There is a lot going on in this book. I mean a lot. Two different alien races, a bunch of super humans and a messed up future. And it is never actually explained how we ended up where we find ourselves in this book. We get bits and pieces of the story but are mainly left in the dark.
The title of the book is an apt description of the storytelling method used. And this is unfortunate because there is a good story underneath it all. Boy and unlikely hero fight to save the universe.
Broken is also the name our anti-heroine goes by. She can fly, or at least she used to be able to fly. She is one of the humans with super powers in this tale. But in a slightly predictable and clichéd fashion the reason for her loss of flight is internal rather than external and rather anticlimactic when you get to it. Broken herself is interesting but fights to break out of the box as a character.
Michael is much more interesting. A young boy who is a reluctant hero, but is not heroic about it. The moodiness and angst we expect from a young teen comes across which makes him feel like the most real character in the book.
Many of the characters never breakout of the stereotype to become unique intriguing individuals. Instead we are left with facades that offer no surprises as to action or motivation. This in turn leads to predictability where it shouldn’t be.
The lack of aliens in a book that mentions them several times in the teaser is disappointing as well.
I really wanted more from this book.
I was provided a copy of this book for review.
I shall start by stating that I am not a zombie fan. I don’t watch The Walking Dead and I generally turn the channel when any movie with “zombie” or “living dead” in the title is on.
Ex-Heroes is about zombies – and I liked… nay… loved it.
First I want to give Peter Clines full credit for coming up with an origin for a zombie virus that I can buy. I wasn’t entirely sure it was possible but he did it. Then in a stroke of pure genius he threw in some real life super heroes. And gave a theory for their origin that was slightly less plausible, but I could still buy it. And to make that mix even better set it in Hollywood and have a points system for celebrities you’ve taken out after they became zombies.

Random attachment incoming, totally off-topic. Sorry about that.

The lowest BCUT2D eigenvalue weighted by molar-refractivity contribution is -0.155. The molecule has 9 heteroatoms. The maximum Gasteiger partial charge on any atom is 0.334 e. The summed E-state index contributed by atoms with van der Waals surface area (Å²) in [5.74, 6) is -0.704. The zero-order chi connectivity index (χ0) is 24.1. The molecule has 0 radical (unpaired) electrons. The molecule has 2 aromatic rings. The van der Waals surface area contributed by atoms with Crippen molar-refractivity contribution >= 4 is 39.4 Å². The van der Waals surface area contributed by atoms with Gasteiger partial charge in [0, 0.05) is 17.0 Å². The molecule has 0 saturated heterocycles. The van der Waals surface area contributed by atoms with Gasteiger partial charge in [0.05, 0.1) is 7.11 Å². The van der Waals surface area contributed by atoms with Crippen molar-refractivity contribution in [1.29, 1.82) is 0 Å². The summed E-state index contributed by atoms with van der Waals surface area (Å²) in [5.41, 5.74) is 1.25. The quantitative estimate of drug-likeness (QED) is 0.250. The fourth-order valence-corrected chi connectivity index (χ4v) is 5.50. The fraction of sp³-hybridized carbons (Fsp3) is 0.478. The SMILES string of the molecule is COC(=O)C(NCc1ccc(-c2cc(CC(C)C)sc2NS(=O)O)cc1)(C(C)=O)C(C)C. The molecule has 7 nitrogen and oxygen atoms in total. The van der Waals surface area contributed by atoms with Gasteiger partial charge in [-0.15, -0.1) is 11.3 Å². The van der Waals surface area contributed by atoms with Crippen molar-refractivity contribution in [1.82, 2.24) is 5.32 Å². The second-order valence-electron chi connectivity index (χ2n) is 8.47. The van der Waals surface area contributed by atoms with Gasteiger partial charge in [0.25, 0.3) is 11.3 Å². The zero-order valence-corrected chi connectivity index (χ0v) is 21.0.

The book is written in an unusual format. It jumps between the past and present at different points. While this seemed a bit disconcerting on the surface it actually worked well for the overall plot development and more importantly the character development in this book.
It is hard to pin down a single main character or even two or three. This is a very well written ensemble book. That happens to be chalk full of pop culture references that seem natural.
The only weak aspect of this book was some of the seemingly forced sexual dialogue. I’m not sure if it was because Clines was actively trying to make the book not YA or what, but the only weak scenes involved awkward discussions of sex or descriptions of sex. Without these the book wouldn’t lose any of its edge or bite. They really serve no functional purpose and they aren’t well done enough to add to the ambience or depth.
But back to the seriously awesome stuff. The super heroes have pretty cool powers but are also very real. They are regular people just like us, who happen to have some amazing abilities. They have flaws as well and wicked senses of humor to boot.
I can’t believe I am about to say this… I am looking forward to a zombie book. As long as it is the next in this series.